5 Critical Soft Skills for Agile Developers
May 27, 2021

Stewart Dunlop
Udemy

For the majority of people planning a career in software development, it's all about hard skills. It's natural because the technology field is dynamic and it's constantly changing with new frameworks emerging while others become obsolete. Usually, the learning path starts with diving into the basics of computer science, attending web-development courses, and acquiring practice through participation in hackathons, and technical meetups to keep the knowledge relevant.

While these activities are essential to be a good developer, it's only half of the job. Previously, the development process was rather linear that's why the hard skills were given a higher priority. But there are always people behind the great products. This idea called for changes in the used methodologies and gave birth to Agile, the philosophy that transformed the software engineering industry having the massive spread through the last years. Almost 71% of companies adopted the methods offered by this methodology and caused high interest in employees' soft skills.

Agile philosophy always puts people over the processes, thus more and more companies nowadays want to hire specialists with strong soft skills, because they are much harder to develop than closing some technical gaps that come with the experience.

So here we go with the top 5 soft skills that are critical for a developer working in Agile environments:

1. Efficient Communication

Despite the fact that the majority of time developers spend on coding, they also need to communicate a lot. They communicate with co-workers and tech leads to find the best solution to a problem, with a product owner or project management to report the progress and for sure clients to demo the work done, or discuss new technical tasks or project details. Sometimes, the information to deliver is not pleasant, when some request is not achievable from the technical point of view, or you need to defend your point of view in the argument why your solution is better than the colleagues one. So, you will need to know how to learn the basics of nonviolent communication and other strategies to make communication effective.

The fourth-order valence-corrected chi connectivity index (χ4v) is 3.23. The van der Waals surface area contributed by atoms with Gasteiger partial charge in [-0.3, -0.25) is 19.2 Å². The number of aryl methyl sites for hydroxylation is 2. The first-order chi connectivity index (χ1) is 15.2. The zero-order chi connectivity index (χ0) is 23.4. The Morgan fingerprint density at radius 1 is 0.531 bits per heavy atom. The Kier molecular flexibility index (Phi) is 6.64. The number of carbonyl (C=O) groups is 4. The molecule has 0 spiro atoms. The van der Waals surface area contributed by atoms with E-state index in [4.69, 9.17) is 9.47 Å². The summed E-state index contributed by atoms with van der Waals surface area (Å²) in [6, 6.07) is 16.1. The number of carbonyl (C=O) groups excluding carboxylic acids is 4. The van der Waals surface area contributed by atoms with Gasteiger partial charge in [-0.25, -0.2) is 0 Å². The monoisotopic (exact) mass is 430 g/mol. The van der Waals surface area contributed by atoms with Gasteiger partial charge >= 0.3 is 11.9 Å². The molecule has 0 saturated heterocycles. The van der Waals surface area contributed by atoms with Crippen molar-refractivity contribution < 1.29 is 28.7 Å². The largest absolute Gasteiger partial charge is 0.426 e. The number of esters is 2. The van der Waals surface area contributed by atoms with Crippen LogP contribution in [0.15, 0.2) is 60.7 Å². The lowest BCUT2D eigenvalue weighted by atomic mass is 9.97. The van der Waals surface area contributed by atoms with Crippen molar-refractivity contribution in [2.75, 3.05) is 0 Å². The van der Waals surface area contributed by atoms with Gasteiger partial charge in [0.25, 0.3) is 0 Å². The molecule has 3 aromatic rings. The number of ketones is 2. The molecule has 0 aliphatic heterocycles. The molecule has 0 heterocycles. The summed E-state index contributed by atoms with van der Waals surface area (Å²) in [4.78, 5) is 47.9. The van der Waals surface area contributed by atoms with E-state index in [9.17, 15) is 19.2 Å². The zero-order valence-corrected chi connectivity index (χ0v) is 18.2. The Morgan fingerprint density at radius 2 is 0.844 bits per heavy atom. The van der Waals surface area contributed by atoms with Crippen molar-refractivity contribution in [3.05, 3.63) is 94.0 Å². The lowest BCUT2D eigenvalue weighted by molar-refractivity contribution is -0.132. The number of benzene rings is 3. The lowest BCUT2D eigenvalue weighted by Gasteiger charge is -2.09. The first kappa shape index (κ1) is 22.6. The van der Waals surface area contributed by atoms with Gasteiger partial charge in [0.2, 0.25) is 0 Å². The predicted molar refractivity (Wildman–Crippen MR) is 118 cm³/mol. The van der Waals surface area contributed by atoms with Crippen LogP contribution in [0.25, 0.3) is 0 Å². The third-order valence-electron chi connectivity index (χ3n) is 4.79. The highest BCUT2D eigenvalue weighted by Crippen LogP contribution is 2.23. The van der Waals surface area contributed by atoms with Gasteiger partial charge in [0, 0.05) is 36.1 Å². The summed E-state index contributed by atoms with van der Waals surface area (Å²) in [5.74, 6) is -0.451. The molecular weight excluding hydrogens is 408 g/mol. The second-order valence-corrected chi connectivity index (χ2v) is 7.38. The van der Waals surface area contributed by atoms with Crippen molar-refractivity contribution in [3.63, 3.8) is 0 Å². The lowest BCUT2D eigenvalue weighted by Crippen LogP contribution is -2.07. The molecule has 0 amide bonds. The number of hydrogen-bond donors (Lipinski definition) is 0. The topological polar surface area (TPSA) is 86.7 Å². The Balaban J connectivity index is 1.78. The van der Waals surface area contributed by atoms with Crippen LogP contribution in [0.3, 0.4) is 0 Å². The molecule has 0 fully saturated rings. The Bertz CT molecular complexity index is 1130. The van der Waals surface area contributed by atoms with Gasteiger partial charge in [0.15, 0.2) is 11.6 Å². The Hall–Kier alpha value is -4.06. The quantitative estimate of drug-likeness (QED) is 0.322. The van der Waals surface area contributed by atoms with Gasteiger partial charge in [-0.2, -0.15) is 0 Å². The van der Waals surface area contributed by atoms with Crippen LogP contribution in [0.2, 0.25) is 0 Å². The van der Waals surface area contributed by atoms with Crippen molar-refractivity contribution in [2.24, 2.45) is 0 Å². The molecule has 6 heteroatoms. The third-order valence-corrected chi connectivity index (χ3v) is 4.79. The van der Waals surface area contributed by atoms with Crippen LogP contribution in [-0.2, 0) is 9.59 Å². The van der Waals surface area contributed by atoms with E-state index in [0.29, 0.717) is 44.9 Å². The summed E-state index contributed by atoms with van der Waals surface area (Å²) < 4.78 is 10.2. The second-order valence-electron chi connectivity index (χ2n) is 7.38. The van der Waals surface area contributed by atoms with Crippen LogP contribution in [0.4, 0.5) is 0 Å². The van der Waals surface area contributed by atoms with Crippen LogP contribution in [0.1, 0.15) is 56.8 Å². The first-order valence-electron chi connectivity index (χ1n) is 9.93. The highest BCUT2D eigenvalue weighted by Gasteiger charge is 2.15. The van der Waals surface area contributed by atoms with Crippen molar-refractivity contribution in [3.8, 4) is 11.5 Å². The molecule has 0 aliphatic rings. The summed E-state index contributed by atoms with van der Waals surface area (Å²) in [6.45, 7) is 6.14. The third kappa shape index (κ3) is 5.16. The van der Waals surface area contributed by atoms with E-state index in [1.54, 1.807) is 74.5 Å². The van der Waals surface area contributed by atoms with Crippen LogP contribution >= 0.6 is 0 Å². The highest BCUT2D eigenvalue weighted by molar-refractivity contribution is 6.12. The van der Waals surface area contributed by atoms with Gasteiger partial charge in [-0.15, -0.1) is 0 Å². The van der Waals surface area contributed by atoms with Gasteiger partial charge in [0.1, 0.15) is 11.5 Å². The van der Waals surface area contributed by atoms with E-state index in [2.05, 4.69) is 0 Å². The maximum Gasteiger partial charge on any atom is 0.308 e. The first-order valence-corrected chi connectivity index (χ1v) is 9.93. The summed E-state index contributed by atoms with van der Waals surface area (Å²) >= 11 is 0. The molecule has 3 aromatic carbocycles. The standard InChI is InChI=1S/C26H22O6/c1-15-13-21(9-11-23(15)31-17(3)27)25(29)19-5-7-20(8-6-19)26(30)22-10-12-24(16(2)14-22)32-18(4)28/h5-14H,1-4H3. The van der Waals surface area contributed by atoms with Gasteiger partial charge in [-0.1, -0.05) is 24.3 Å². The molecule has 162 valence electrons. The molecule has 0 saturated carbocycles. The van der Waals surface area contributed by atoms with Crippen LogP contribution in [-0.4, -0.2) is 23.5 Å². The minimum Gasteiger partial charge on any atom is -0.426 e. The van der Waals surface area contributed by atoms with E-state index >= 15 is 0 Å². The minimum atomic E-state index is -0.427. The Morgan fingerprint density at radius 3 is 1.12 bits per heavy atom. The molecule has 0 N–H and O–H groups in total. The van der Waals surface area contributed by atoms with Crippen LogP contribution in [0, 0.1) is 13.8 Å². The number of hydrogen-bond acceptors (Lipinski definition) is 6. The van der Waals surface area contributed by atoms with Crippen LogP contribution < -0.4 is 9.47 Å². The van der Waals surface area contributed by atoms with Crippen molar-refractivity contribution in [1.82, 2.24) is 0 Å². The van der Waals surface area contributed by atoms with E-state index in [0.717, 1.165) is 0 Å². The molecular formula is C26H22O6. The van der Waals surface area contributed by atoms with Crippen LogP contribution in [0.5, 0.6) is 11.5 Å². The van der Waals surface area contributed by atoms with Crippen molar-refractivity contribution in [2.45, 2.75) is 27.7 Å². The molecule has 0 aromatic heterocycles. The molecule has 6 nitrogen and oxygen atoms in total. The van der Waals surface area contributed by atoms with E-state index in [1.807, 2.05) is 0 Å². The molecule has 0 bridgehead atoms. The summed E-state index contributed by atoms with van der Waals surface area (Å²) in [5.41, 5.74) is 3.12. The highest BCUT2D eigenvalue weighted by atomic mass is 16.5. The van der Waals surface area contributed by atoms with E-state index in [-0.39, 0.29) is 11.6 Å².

2. Adaptability

Development work may be unpredictable, because the changes of project scope, or technology
stack, are inevitable. Especially in the Agile environments where continuous delivery and improvements are thriving. There may be many reasons for them and sometimes they are impossible to predict when a force majeure happens, or a business sets up new requirements. Being able to quickly adapt to these changes upskill, and learning how to work with the new technology stack is important for any developer. It's all about embracing agility in practice.

3. Conflict Management

Agile is full of communication and team events where sometimes conflicts are not inevitable. Let's take retrospective sessions where the team is discussing the previous iteration period, be it a sprint or the whole project, and share the views on what was good, what they loved, and what went wrong and could have been done better.

The second part is a tricky one, as it may be hard to explain everything keeping emotions under control, thus there's a high risk of conflicts. They may cause disruption of a friendly atmosphere in the team, and personal tensions negatively impact productivity and project quality. That's why knowing how to turn them into constructive discussions and striving to find win-win situations are vital. Even if you are not in the leading position it's equally beneficial for your growth as a specialist.

4. Proactiveness

In a dynamic environment, changing tasks and priorities, it's easy for developers to become demotivated when they just follow the instructions. Proactiveness here can help to take more control over your work. Developing this skill is critical for career advancement, as the higher the position and the more responsibility it bears, the closer attention is dedicated to the assessment of the candidate's proactiveness. It starts small with being not afraid to clarify why a task should be done this way, offering your ideas on how to improve a certain solution, and enhancing your knowledge by taking on completely new tasks. It's also about sharing concerns and raising red flags that may lead to potential risks on the project.

5. Collaboration

The delivery of a product is only possible with united efforts, where the participation of every individual as well as their interaction with one another plays a huge role and helps to turn all great ideas into practice. So being a team player is probably the first soft skill for a developer. Supporting team members, giving a helpful hand, and working in one direction that are core pillars of collaboration help to achieve the desired results faster.

Performing a self-assessment or asking your direct managers or HR specialists for feedback on the soft skills is the first step to realize your strong and weak points. It helps to outline the development plan and seek ways to improve them. It may include reading professional books and articles, attending workshops, and volunteering to take tasks that will help implement the learned techniques in practice.

Putting the efforts in this direction will be beneficial especially now when the web-development industry is undergoing changes. The tendency of automation and enhancement of the development processes with Artificial Intelligence and smart algorithms that will make code writing easier will transform web development. Thus, the importance of soft skills, interpersonal connections, and the ability to work in a team will become even more important.

Stewart Dunlop is Content Manager at Udemy
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